One of the cardinal principles I teach in evangelism seminars is that from the very moment of our conversion we are all witnesses. That means we all have a story to tell, a verbalizing of our faith. Jesus’ disciples said:“We cannot stop telling about everything we have seen and heard” (Acts 4:20 NLT). Being a witness also involves social concern and action such as showing kindness to the needy. Witnessing could even include suffering and possible death because the original word for “witness”in the Bible is martus from which we get our word, “martyr.” History is replete with examples of heroic Christians who died for their faith in the Savior.
“For you have been granted [the privilege] for Christ’s sake, not only to believe and confidently trust in Him, but also to suffer for His sake”(Philippians 1:29 AMP).
There is yet another very important aspect of our witness that is sometimes overlooked. It is our influence, deeds, and actions that testify of our faith. The Bible says that “You are our epistle written in our hearts, known and read by all men” (II Corinthians 3:2 NKJV). Perhaps the best personal example of witnessing through one’s influence can be found on a Sunday many years ago when I visited my home church.
Wow! Has it been over sixty years already since I was part of the teen group there? I see changes everywhere. The little wooden church building has been replaced by a beautiful new edifice miles away. The old upright piano I played on has given way to an electronic organ and a modern console piano. But some things never change! On a poster at the front of the beautiful new sanctuary are those same familiar words we quoted every month when someone had a birthday. I vividly remember the tears welling up in my grandmother’s eyes as she stood one Sunday before the congregation as they quoted that meaningful poem:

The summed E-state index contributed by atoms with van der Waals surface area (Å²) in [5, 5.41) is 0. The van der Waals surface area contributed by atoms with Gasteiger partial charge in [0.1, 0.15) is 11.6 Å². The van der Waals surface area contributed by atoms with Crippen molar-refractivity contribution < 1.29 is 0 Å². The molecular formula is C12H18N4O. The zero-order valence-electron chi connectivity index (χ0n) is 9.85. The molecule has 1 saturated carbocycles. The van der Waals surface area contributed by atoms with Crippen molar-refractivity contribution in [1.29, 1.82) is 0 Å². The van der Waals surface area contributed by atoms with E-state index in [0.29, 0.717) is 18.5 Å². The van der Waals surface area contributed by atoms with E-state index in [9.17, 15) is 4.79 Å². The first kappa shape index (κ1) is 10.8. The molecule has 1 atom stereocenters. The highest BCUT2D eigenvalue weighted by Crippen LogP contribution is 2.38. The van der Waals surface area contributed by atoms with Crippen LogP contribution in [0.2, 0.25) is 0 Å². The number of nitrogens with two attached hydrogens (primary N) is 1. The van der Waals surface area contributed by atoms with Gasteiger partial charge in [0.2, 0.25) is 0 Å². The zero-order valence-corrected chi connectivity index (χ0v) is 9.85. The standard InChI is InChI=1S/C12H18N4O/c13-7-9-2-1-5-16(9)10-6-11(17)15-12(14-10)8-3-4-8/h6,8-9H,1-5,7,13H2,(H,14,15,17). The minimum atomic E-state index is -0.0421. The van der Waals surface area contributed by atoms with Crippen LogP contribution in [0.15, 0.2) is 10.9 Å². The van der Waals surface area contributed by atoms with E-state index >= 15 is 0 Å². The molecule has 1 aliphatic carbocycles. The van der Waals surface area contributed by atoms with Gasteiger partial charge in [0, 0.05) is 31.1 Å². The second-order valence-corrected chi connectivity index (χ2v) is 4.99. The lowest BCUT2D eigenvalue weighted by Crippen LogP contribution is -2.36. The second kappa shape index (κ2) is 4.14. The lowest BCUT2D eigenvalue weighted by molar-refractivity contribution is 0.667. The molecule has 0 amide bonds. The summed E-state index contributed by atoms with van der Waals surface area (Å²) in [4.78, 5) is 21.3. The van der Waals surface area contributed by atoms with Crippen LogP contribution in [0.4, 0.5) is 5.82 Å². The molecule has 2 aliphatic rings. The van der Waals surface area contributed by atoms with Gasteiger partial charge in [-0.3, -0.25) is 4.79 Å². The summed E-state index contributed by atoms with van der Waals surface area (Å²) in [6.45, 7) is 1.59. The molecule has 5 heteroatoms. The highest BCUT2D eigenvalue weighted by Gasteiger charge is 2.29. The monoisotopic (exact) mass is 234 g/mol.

Many happy returns on the day of thy birth,
May sunshine and gladness be given;
And may the dear Father prepare thee on earth
For a beautiful birthday in heaven!
You see, I was reared by my grandparents. As a child, I remember the Bible stories she taught me. It was my grandmother who insisted that I take piano lessons. And when the church bus stopped coming by our house she said I would have to choose between two neighborhood churches to attend. When I kissed her goodbye before leaving for seminary, she whispered in my ear, “I taught you to know the Lord.” Without a doubt, her prayers and influence played a significant role in my life and ministry.
As I stood in the pulpit and preached in my home church that Sunday, I remembered my pastor who stood behind this sacred desk. He encouraged me, believing that someday I would become either a doctor or a pastor. He even let me preach my first ten-minute sermon at age 18! He left his mark of influence on me. Having been a pastor, I can appreciate anew the privilege and honor of ministering to God’s people. How I pray that my words and my life will impact the lives of others as I was ministered to in this place.
As I worshiped God in my home church that day, it dawned on me that I was singing and praying with a different generation – the children of those who were my elders when I was younger. The influence and legacy of those who have gone on before me is still strangely present. It is manifested in their children. I miss a certain lady’s fancy hats and those touching children’s stories she often told. Then I caught a glimpse of her enthusiasm as I greeted and looked into the sparkling eyes of her son serving as an usher. I observed some of the meek and quiet spirit of my Sunday school teacher as her daughter served me punch at a reception last night. Finally, how blessed I am because God gave me Thelma, my wife of 63 years, from this congregation. Her faithfulness and testimony have left indelible fingerprints on me for which I am eternally grateful.
Whatever I am today I am because of God’s grace, but people played an important role as well. How about you? Whose spiritual fingerprints are on your life? What is the gospel according to you? Such is the great value of one’s life as a witness. Or, as the apostle Paul put it:
This is a faithful and trustworthy statement, deserving full acceptance and approval, that Christ Jesus came into the world to save sinners among whom I am foremost. Yet for this reason I found mercy, so that in me as the foremost [of sinners], Jesus Christ might demonstrate His perfect patience as an example or pattern [emphasis mine] for those who would believe in Him for eternal life” (I Timothy 1:15-16 AMP).